June 25, 2005

Light Relief

"The thing that really makes me want to puke is these [US] artists who feel like they have to go to the South of France because the light is so beautiful. I find that bogus. The light in California is hotter than the light in France." -- Ed Ruscha in an NYT Magazine interview a few weeks ago.

Hotter, maybe (if only in the sense that "hot" used to have for an old Beat like Ed), but more varied, more nuanced, more changeable -- definitely. The quality of light in the Bay Area and California at large -- the late afternoon and evening warm gold rubbing up against the Berkeley and Oakland hills, the hard salt light on the Dumbarton flats, the soft ocean light around the Marin headlands (or the Malibu hills), the intense blues, pinks, and yellows of the Mojave, the smog-browned haze over downtown LA and the Valley, the pastels clinging to the sides of old factories and warehouses in Santa Monica or San Francisco, the snow-blind glare 10,000' up the east face of the Sierra, the weirdly stringent washed-out High Country light around Bridgeport or Fort Jones -- this quality, this changeabilty, this range, is part of what attracted me to California in the first place. It's never been as congenial to me anywhere else as here -- not even Sydney's light, a sort of cross between San Francisco and LA, evokes so much in me or provokes so much seeing in me as the light 'round here. And, of course, London doesn't really have light at all, just varied shades of darkness.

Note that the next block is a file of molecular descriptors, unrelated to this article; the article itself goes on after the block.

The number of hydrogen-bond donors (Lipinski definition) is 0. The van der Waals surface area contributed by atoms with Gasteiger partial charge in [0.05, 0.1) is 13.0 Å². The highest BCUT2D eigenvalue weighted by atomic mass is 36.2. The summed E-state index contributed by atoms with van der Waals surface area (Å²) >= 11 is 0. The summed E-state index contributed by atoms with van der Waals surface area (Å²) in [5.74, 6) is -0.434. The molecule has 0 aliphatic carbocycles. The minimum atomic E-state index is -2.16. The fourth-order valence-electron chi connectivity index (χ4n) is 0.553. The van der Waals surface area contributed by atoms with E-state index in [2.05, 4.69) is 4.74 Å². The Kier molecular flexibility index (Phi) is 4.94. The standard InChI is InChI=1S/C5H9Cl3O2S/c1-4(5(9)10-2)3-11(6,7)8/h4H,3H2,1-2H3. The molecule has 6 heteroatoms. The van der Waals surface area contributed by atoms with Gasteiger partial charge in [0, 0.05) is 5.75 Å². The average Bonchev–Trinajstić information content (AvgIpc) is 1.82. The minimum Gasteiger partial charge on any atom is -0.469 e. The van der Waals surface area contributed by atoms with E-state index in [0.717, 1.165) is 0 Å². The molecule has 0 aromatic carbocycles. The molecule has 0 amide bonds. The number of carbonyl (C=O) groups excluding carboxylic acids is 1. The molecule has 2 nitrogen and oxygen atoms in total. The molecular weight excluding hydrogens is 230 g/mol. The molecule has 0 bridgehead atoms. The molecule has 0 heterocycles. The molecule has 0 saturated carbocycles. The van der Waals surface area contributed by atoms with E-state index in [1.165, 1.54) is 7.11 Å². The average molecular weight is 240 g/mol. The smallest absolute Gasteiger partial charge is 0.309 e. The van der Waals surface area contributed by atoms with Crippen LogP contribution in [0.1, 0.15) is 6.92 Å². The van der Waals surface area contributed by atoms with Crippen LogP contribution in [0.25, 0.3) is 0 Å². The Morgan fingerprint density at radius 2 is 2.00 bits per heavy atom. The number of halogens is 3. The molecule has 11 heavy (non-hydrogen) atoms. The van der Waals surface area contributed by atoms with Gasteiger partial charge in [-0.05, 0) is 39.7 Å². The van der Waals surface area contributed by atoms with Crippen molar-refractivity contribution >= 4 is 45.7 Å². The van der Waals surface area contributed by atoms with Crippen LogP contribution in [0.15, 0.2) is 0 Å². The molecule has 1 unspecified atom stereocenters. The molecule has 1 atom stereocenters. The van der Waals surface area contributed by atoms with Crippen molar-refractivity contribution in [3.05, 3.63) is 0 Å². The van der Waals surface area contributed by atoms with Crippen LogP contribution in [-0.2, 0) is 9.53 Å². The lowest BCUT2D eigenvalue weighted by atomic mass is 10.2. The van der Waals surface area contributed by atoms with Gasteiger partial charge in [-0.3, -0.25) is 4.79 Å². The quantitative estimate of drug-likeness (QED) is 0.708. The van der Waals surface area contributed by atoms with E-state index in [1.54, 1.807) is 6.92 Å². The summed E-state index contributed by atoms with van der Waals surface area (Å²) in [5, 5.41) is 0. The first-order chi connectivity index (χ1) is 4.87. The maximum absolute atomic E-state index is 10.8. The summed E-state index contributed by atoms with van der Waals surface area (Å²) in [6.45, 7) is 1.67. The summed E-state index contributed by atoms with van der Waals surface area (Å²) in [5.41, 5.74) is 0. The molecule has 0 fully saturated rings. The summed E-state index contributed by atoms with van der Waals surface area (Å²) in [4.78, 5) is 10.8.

(Part of California).

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